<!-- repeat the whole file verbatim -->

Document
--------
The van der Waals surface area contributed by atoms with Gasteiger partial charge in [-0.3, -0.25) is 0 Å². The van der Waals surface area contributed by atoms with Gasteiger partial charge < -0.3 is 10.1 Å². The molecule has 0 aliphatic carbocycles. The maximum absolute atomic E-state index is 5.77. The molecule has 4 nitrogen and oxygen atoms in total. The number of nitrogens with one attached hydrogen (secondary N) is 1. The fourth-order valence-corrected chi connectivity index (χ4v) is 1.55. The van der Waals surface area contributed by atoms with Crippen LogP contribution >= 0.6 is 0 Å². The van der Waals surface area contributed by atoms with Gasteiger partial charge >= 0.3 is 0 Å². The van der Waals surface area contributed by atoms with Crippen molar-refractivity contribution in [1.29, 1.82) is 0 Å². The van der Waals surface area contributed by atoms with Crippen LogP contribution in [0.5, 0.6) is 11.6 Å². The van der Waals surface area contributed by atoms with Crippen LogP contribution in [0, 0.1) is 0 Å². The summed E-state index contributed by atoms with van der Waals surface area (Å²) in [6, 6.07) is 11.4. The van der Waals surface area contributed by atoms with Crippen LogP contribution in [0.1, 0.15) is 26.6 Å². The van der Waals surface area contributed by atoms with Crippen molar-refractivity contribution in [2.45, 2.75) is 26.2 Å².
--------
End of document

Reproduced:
The van der Waals surface area contributed by atoms with Gasteiger partial charge in [-0.3, -0.25) is 0 Å². The van der Waals surface area contributed by atoms with Gasteiger partial charge < -0.3 is 10.1 Å². The molecule has 0 aliphatic carbocycles. The maximum absolute atomic E-state index is 5.77. The molecule has 4 nitrogen and oxygen atoms in total. The number of nitrogens with one attached hydrogen (secondary N) is 1. The fourth-order valence-corrected chi connectivity index (χ4v) is 1.55. The van der Waals surface area contributed by atoms with Crippen LogP contribution >= 0.6 is 0 Å². The van der Waals surface area contributed by atoms with Gasteiger partial charge >= 0.3 is 0 Å². The van der Waals surface area contributed by atoms with Crippen molar-refractivity contribution in [1.29, 1.82) is 0 Å². The van der Waals surface area contributed by atoms with Crippen LogP contribution in [0.5, 0.6) is 11.6 Å². The van der Waals surface area contributed by atoms with Crippen LogP contribution in [0, 0.1) is 0 Å². The summed E-state index contributed by atoms with van der Waals surface area (Å²) in [6, 6.07) is 11.4. The van der Waals surface area contributed by atoms with Crippen LogP contribution in [0.1, 0.15) is 26.6 Å². The van der Waals surface area contributed by atoms with Crippen molar-refractivity contribution in [2.45, 2.75) is 26.2 Å².